• Still, such rules are a sign of conditions of public opinion which serve as a restraint upon the commission of barbarities among civilized peoples.

  • The European operations in China consequent on the "Boxer" rising showed how distance from European criticism tends to loosen that restraint.

  • The other chief difficulty arose from the absence of any authoritative restraint on the hearing of confessions by young and unqualified priests, the Church of England merely directing the penitent who wishes for special help to resort to any "discreet and learned minister."

  • He also stated that he had taken the cross as a crusader, but could not sail to Palestine as long as his subjects were putting him in restraint.

  • Edward, though he had given little cause of offence, and had behaved admirably in refusing to continue the civil war, was deprived of hi~ earldom of Chester; and put under the same restraint as his father.

  • In 1871 Fish presided at the Peace Conference at Washington between Spain and the allied republics of Peru, Chile, Ecuador and Bolivia, which resulted in the formulation (April 12) of a general truce between those countries, to last indefinitely and not to be broken by any one of them without three years' notice given through the United States; and it was chiefly due to his restraint and moderation that a satisfactory settlement of the "Virginius Affair" was reached by the United States and Spain (1873).

  • Louis left behind him a declaration complaining of the treatment which he had received and revoking his assent to all measures which had been laid before him while under restraint.

  • In its careful chronology, based upon the Seleucid era, in the minuteness of its geographical knowledge, in the frankness with which it records defeat as well as victory, on the restraint with which it speaks of the enemies of the Jews, in its command of details, it bears on its face the stamp of genuineness.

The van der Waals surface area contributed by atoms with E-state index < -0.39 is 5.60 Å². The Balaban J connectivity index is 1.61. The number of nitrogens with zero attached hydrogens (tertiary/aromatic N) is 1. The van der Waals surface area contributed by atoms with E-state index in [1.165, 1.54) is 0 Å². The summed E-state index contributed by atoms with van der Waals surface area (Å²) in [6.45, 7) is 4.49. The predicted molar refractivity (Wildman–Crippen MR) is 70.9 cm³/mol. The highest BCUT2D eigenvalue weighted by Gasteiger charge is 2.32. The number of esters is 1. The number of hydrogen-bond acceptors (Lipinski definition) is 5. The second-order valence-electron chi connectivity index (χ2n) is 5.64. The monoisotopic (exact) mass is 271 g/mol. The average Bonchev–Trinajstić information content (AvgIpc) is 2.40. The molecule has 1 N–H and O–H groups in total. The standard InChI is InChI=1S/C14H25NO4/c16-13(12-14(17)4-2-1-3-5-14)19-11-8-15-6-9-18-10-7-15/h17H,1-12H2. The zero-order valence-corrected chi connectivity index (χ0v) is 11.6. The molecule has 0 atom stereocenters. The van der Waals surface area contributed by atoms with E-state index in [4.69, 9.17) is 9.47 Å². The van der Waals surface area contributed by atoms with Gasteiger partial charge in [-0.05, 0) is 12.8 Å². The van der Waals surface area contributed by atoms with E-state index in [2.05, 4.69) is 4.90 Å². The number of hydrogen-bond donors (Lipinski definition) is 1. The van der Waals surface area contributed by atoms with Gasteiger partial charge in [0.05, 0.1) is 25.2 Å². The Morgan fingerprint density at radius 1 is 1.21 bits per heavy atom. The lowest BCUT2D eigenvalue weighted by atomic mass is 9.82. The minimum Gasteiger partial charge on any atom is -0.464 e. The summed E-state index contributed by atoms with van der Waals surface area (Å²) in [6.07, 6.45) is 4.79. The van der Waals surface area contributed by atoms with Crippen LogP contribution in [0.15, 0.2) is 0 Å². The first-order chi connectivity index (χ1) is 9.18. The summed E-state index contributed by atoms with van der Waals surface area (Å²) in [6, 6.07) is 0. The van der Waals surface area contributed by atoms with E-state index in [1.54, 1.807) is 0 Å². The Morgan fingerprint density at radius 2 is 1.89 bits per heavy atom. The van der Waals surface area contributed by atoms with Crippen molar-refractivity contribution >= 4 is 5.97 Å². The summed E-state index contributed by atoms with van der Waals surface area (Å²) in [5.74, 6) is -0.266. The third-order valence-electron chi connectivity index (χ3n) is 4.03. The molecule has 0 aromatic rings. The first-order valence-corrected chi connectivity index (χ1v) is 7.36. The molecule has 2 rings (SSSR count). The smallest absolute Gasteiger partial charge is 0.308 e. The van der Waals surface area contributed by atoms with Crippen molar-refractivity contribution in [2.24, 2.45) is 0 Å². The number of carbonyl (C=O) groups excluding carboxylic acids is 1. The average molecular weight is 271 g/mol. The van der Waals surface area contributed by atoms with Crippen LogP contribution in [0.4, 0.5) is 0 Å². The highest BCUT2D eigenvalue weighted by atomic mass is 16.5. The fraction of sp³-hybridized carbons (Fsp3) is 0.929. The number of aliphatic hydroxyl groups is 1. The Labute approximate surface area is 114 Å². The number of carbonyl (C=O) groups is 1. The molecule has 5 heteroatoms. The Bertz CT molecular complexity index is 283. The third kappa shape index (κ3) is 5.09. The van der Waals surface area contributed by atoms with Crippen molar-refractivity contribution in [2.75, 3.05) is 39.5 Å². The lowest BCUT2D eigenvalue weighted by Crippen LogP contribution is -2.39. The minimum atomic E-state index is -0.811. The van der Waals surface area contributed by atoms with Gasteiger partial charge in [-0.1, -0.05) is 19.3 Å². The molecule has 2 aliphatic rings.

• Liberals arid discontented Moderates, supported as usual by troops led into mutiny by officers whose chief object was promotion, imposed some restraint on the queen.

  • Watched as he was by countless enemies at home and abroad, a single false step would have brought ruin and disgrace on himself; the growing national excitement would have burst through all restraint, and again, as fifteen years before, Germany divided and unorganized would have had to capitulate to the orders of foreign powers (see Schleswig-Holstein Question).

  • One who is entirely dependent upon the manual alphabet has always a sense of restraint, of narrowness.

  • After a few days they grew accustomed to him, and without restraint in his presence pursued their usual way of life, in which he took his part.

  • Nicholas felt this, it seemed to him that everyone regarded the Italian in the same light, and he treated him cordially though with dignity and restraint.

  • Conversely, is any attempt to limit promotion a restraint of trade?

  • The big powers, which were determined to use force to oust Milosevic, are now urging the greatest restraint.

  • Cover of a to exercise restraint the annual appropriations sweat for the.

  • Valarien was delighted to observe the admirable restraint which the two piss artists were showing.

  • The MCB urges fellow British Muslims to exercise the utmost restraint in the face of these provocations.

  • What type of lateral support restraint should be provided to: Flank walls, and Rear wall.

  • The RESTRAINT energy represents the effect of the harmonic restraints we have imposed.

  • Physical restraint should only be used to prevent injury or serious damage to property.

  • Where seat belts fitted, correct child restraint MUST be used.

  • To prevent buckling, many Scottish tenements have had steel restraint straps installed around the bay windows.

  • Property believed to be the proceeds of crime has also been subject of restraint orders.

  • Never use a rear-facing child restraint in the front seat of a car fitted with an active frontal airbag.

  • It 's not surprising Gordon Brown is calling for wage restraint from public sector workers.

  • A four-point wheelchair restraint system is installed with a personal lap and diagonal seat belt for the wheelchair user.

Browse other sentences examples →